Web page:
PATRICK LAWRENCE: Trump’s Foreign Policy Explained

Trump arrived in Washington as a New York property man unfamiliar with the permanent DC establishment, but determined to make deals where others dare not go. Chaos was the result.

Part of the U.S. embassy in Baghdad. (State Dept.)

By Patrick Lawrence
Special to Consortium News

“Some friendly health advice to Iran,” President Donald Trump tweeted last Wednesday. “If one American is killed, I will hold Iran responsible. Think it over.”

Actually, the full tweet began: “Our embassy in Baghdad got hit Sunday by several rockets. Three rockets failed to launch. Guess where they were from: IRAN. Now we hear chatter of additional attacks against Americans in Iraq…” And then came Trump’s threat.

Are we in for a five-minutes-to-midnight attack on the Islamic Republic? Or is this a last go-around of huffing and puffing from an administration that has spent the past four years threatening to blow Iran’s house down?

Let us end this era at ease. Trump and his people have spent the past six weeks looking tough and intent on the Iran question, but it seems to me sheer onanism, if I may put it this way. There will be no attack on Iran in the weeks before Trump vacates 1600 Pennsylvania and Mike Pompeo at last cleans out his desk at State to begin his delusory run for the presidency in 2024.

There is plenty to suggest we ought to be nervous that Trump and the foolhardy many among his advisers have in mind some spectacular display of power in the Persian Gulf to prove their rough-and-tough credentials these final weeks of their time in power.

This story begins in mid–November, when the administration considered a military strike or cyber-sabotage operation against Natanz, Iran’s main uranium-processing site. Those deliberations were in response to an international inspectors’ report that Iran had increased its inventory of low-enriched uranium to some 5,400 pounds—far less than it had before it signed the 2015 accord governing its nuclear programs and none of which is refined sufficiently to build a nuclear weapon.

A U.S. Air Force B-52 Stratofortress bomber. (U.S. National Archives)

The Central Command has subsequently taken to flying B–52 sorties near Iranian airspace and dispatched an additional squadron of fighter jets to Saudi Arabia. The Nimitz carrier group is now wandering around the Persian Gulf and is shortly to be joined by a submarine carrying the long-range cruise missiles known as Tomahawks.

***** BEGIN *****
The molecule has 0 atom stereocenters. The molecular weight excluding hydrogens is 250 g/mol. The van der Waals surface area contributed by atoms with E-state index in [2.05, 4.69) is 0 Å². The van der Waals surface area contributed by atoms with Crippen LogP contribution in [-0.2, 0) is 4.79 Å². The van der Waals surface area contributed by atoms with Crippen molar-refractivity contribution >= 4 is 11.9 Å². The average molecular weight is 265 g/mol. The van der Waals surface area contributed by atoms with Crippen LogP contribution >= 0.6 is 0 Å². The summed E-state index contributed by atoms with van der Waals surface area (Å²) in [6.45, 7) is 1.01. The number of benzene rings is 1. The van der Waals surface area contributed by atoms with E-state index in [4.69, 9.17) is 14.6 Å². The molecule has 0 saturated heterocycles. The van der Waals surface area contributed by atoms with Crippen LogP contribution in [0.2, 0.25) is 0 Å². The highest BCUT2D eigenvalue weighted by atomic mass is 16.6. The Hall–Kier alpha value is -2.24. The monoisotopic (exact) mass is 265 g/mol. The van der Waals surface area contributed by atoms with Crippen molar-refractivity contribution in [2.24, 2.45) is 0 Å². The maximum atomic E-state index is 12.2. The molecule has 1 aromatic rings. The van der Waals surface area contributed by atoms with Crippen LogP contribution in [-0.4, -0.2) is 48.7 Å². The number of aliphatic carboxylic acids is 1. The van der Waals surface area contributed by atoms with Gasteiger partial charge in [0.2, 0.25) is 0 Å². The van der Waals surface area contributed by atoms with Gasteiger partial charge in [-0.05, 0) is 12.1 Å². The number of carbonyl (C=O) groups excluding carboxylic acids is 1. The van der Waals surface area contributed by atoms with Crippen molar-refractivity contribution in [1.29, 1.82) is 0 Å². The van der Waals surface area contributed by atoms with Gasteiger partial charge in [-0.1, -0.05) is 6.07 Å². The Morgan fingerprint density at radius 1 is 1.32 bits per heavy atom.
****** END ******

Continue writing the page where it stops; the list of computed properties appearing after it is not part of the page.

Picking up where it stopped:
That tweet last week was in response to a Dec. 20 rocket attack on the American Embassy compound in Baghdad that the U.S. Central Command said was the largest in a decade and which it attributed in an official statement to “an Iranian-backed rogue militia group.”

There is a lot less than meets the eye in all this. This is supposed to look like imminent war, but it is theater at bottom.

As Trump packs up for his Fifth Avenue triplex, let us take the administration’s recent hot-dogging on Iran as a last (one hopes) display of the incoherence and discombobulation that have characterized what we can only loosely call Donald Trump’s foreign policy these past four years. What have we been watching and why does it look as it does?

Trump arrived in Washington with the sensibility of a New York property man determined to make deals where others feared to tread. He would talk to Vladimir Putin, he would talk to Xi Jinping, he would talk to Kim Jong-un, he would even talk to Bashar al–Assad if the Syrian president was interested in a sit-down. Trump came very close to meeting Hassan Rouhani , the Iranian president, at the U.N. General Assembly last year.

Stranger in a Strange Land

Time running out for Trump before returning home to his triplex here at Trump Tower on 5th Ave. (Wikimedia Commons/Tiraspolsky)

There are two problems right off the bat.

Trump the New Yorker was a stranger in a strange land, having nothing of the sensibility of the insular, self-serving swamp-dwellers in Washington and no grasp whatsoever of the power of the Deep State, whose ire he quickly aroused. Trump was a terrible statesman, too seat-of-the-pants, but what was to him dealmaking was at bottom diplomacy, an activity Washington has little time for.

Why did Trump surround himself with people who opposed him and not infrequently sabotaged those few foreign policy ideas one can approve of—constructive ties with Russia, an end to wasteful wars, peace in Northeast Asia, sending “obsolete” NATO into the history books? What were H.R. McMaster, John Bolton, Mike Pompeo, and numerous others like them but of lesser visibility doing in his administration?

I am asked this not infrequently. My reply is simple: It is not at all clear Trump appointed these people and at least as likely they were imposed upon him by the Deep State, the permanent state, the administrative state—whatever term makes one comfortable. Let us not forget, Trump knew nobody in Washington and had a lot of swivel chairs to fill.

We must add to this Trump’s personal shortcomings. He is by all appearances shallow of mind, poorly read (to put it generously), of weak moral and ethical character, and overly concerned with appearances.

Put these various factors together and you get none other than the Trump administration’s nearly illegible record on the foreign policy side.